Summary: The number of scientific investigations on women's football specific to the topics of player characteristics and demands of the game has considerably increased in recent years due to the increased popularity of the women's game worldwide, although they are not yet as numerous as in the case of men's football. To date, only two scientific publications have attempted to review the main findings of studies published in this area. However, one of them was published about 20 years ago, when women's football was still in its infancy and there were only a few studies to report on. The other review was more recent. Nonetheless, its main focus was on the game and training demands of senior elite female players. Thus, information on female footballers of lower competitive levels and younger age groups was not included. Consequently, an updated review is needed in this area. The present article therefore aims to provide an overview of a series of studies that have been published so far on the specific characteristics of female football players and the demands of match-play. Mean values reported in the literature for age (12–27 years), body height (155–174 cm), body mass (48–72 kg), percent body fat (13%–29%), maximal oxygen uptake (45.1–55.5 mL/kg/min), Yo-Yo Intermittent Recovery Test Level 1 (780–1379 m), maximum heart rate (189–202 bpm), 30 m sprint times (4.34–4.96 s), and counter-movement jump or vertical jump (28–50 cm) vary mostly according to the players' competitive level and positional role. There are also some special considerations that coaches and other practitioners should be aware of when working with female athletes such as the menstrual cycle, potential pregnancy and lactation, common injury risks (particularly knee and head injuries) and health concerns (e.g., female athlete triad, iron deficiency, and anemia) that may affect players' football performance, health or return to play. Reported mean values for total distance covered (4–13 km), distance covered at high-speed (0.2–1.7 km), average/peak heart rate (74%–87%/94%–99% HRmax), average/peak oxygen uptake (52%–77%/96%–98% VO2max), and blood lactate (2.2–7.3 mmol/L) during women's football match-play vary according to the players' competitive level and positional role. Methodological differences may account for the discrepancy of the reported values as well. Finally, this review also aims to identify literature gaps that require further scientific research in women's football and to derive a few practical recommendations. The information presented in this report provides an objective point of reference about player characteristics and game demands at various levels of women's football, which can help coaches and sport scientists to design more effective training programs and science-based strategies for the further improvement of players' football performance, health, game standards, and positive image of this sport.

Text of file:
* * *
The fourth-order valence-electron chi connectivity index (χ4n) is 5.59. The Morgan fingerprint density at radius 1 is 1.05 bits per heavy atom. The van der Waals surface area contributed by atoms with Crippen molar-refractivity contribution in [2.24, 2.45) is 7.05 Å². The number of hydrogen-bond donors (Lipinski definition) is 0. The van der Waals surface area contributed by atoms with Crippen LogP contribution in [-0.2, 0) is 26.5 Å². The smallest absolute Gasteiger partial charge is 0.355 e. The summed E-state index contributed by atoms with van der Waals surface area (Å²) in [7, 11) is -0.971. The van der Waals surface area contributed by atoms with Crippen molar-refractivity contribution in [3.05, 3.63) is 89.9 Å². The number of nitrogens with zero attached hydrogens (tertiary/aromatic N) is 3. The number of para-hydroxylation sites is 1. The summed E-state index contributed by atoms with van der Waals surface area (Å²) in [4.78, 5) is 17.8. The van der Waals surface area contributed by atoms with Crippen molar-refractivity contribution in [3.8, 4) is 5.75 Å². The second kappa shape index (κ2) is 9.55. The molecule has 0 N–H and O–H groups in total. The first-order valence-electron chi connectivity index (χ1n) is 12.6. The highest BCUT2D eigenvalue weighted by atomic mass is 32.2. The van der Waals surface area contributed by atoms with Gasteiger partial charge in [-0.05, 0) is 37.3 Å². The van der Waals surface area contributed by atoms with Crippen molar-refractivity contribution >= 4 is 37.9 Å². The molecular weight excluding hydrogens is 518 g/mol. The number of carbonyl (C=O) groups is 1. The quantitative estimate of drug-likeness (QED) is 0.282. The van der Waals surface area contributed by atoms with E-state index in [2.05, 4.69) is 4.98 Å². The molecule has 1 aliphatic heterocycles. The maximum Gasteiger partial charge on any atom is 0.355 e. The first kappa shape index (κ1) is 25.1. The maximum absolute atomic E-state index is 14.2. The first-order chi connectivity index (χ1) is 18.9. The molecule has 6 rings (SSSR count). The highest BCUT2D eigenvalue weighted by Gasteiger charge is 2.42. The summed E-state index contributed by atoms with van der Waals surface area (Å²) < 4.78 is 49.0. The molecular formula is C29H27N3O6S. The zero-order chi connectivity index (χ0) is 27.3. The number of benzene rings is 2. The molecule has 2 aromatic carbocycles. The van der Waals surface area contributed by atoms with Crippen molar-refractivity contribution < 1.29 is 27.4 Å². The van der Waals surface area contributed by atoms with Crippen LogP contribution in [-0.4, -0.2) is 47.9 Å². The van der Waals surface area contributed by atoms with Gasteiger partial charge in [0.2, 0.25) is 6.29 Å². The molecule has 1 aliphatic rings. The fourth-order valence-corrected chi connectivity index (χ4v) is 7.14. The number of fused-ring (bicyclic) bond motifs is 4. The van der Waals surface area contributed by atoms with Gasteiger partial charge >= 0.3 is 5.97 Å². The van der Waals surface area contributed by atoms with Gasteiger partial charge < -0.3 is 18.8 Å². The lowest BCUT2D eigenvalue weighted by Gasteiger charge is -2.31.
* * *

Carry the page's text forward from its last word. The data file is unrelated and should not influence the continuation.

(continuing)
#10 Principles and practices of training for soccer
Reference: Journal of Sport and Health Science Volume 3, Issue 4, December 2014, Pages 251–257 doi:10.1016/j.jshs.2014.07.002
Authors: Ryland Morgans, Patrick Orme, Liam Anderson, Barry Drust
Download link: http://ac.els-cdn.com/S2095254614000647/1-s2.0-S2095254614000647-main.pdf?_tid=8310d52a-955a-11e4-a0bf-00000aacb35d&acdnat=1420517850_de8395d89ccc194a923635d29337ae02
Summary: The complexity of the physical demands of soccer requires the completion of a multi-component training programme. The development, planning, and implementation of such a programme are difficult due partly to the practical constraints related to the competitive schedule at the top level. The effective planning and organisation of training are therefore crucial to the effective delivery of the training stimulus for both individual players and the team. The aim of this article is to provide an overview of the principles of training that can be used to prepare players for the physical demands of soccer. Information relating to periodisation is supported by an outline of the strategies used to deliver the acute training stress in a soccer environment. The importance of monitoring to support the planning process is also reviewed.